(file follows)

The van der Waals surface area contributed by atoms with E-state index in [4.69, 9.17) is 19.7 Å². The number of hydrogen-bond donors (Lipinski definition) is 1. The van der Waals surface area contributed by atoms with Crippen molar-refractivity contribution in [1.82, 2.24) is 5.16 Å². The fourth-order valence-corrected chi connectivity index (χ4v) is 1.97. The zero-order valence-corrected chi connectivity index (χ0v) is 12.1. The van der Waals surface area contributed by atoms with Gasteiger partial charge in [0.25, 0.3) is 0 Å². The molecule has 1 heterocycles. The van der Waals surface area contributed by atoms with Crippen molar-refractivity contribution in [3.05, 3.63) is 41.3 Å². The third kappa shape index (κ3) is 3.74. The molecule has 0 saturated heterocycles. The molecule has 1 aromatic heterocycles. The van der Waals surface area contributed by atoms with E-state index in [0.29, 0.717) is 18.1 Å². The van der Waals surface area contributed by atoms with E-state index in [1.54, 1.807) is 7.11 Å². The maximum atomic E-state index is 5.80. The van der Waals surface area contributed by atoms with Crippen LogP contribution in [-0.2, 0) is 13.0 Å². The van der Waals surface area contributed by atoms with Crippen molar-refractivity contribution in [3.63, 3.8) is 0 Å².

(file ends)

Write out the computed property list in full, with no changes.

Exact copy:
The van der Waals surface area contributed by atoms with E-state index in [4.69, 9.17) is 19.7 Å². The number of hydrogen-bond donors (Lipinski definition) is 1. The van der Waals surface area contributed by atoms with Crippen molar-refractivity contribution in [1.82, 2.24) is 5.16 Å². The fourth-order valence-corrected chi connectivity index (χ4v) is 1.97. The zero-order valence-corrected chi connectivity index (χ0v) is 12.1. The van der Waals surface area contributed by atoms with Gasteiger partial charge in [0.25, 0.3) is 0 Å². The molecule has 1 heterocycles. The van der Waals surface area contributed by atoms with Crippen molar-refractivity contribution in [3.05, 3.63) is 41.3 Å². The third kappa shape index (κ3) is 3.74. The molecule has 0 saturated heterocycles. The molecule has 1 aromatic heterocycles. The van der Waals surface area contributed by atoms with E-state index in [0.29, 0.717) is 18.1 Å². The van der Waals surface area contributed by atoms with E-state index in [1.54, 1.807) is 7.11 Å². The maximum atomic E-state index is 5.80. The van der Waals surface area contributed by atoms with Crippen LogP contribution in [-0.2, 0) is 13.0 Å². The van der Waals surface area contributed by atoms with Crippen molar-refractivity contribution in [3.63, 3.8) is 0 Å².